Ah, I do see where you’re coming from.
Tom Ritchford
11

Interesting points. Do you have any data regarding what you say about tech jobs? My friends in tech (in both NY and SF), none of whom are actually programmers, all make very high salaries working reasonable hours. So that is really where I was coming from with my points — I haven’t observed that professional folks have had anything snatched away from them, in reality I think they are the ones most uniformly benefitting from the country’s current economic system. This applies to myself and all who I know in such professional jobs, eg consulting, management, medecine, etc. But definitely open to seeing non-anecdotal data…especially curious about the salary piece as generally I’ve seen that salaries are good for business (or programming) roles in tech.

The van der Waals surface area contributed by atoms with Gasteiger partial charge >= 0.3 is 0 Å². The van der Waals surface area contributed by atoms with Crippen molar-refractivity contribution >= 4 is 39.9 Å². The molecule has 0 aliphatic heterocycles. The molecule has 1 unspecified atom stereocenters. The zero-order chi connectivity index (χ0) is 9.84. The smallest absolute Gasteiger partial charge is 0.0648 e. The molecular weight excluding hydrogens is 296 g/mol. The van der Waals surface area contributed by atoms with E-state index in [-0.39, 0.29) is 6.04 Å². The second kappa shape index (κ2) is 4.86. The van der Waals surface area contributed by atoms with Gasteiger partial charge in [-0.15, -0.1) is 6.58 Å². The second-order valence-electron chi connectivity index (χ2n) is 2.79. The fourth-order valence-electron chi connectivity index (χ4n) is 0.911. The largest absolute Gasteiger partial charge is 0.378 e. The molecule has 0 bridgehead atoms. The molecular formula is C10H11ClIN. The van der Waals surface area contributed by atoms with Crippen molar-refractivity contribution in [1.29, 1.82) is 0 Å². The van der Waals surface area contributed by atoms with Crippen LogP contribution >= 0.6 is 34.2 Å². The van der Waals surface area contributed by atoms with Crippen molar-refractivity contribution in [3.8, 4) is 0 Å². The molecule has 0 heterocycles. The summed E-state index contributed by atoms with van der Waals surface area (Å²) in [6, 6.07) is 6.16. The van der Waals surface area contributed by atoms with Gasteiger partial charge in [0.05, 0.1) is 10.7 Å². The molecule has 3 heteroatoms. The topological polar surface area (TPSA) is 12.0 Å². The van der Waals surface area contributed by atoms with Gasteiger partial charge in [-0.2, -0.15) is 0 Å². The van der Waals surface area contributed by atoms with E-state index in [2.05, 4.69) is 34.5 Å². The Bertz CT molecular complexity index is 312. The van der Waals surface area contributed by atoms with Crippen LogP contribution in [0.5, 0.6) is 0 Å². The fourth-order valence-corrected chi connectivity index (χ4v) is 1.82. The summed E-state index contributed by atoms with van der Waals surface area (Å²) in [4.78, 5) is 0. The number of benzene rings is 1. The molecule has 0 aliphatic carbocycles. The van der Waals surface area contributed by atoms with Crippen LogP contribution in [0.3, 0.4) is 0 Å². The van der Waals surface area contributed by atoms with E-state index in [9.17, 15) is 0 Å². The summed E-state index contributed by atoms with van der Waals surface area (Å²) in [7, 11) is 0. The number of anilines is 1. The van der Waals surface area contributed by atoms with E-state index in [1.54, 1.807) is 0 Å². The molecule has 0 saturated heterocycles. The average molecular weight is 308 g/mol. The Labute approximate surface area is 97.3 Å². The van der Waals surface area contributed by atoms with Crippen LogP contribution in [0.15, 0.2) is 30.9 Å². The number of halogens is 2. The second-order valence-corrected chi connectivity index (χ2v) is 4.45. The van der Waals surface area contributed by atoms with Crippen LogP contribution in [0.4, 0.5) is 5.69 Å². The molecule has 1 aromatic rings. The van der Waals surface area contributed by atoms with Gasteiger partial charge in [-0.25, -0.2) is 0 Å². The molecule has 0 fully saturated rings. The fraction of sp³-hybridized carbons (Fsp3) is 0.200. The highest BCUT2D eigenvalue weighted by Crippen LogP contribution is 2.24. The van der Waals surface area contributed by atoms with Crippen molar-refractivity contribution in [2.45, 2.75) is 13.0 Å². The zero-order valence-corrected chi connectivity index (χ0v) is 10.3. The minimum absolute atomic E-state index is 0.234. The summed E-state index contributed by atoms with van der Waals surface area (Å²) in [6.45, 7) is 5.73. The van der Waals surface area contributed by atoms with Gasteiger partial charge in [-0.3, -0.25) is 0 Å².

Job security in particular is an interesting piece with regards to the professional class. We don’t have any legal job security (most contracts are “at-will” that permit firings at any time without cause), but our scarcity provides a built-in job security. It costs a lot of money for a firm to find motivated professional workers. As I’ve advanced in my career I’ve even been surprised at the extent to which I have been able to negotiate so favorably with my employer, which happens because they can’t afford to hire somebody new.

Lastly I disagree with you about your last point. I think the working class, even if they’ve always had it bad, has plenty to complain about nowadays, and is being very vocal about their frustrations. Meanwhile, our professional class has it so good that they aren’t agitating for more, except for a few writers on Billfold ;)

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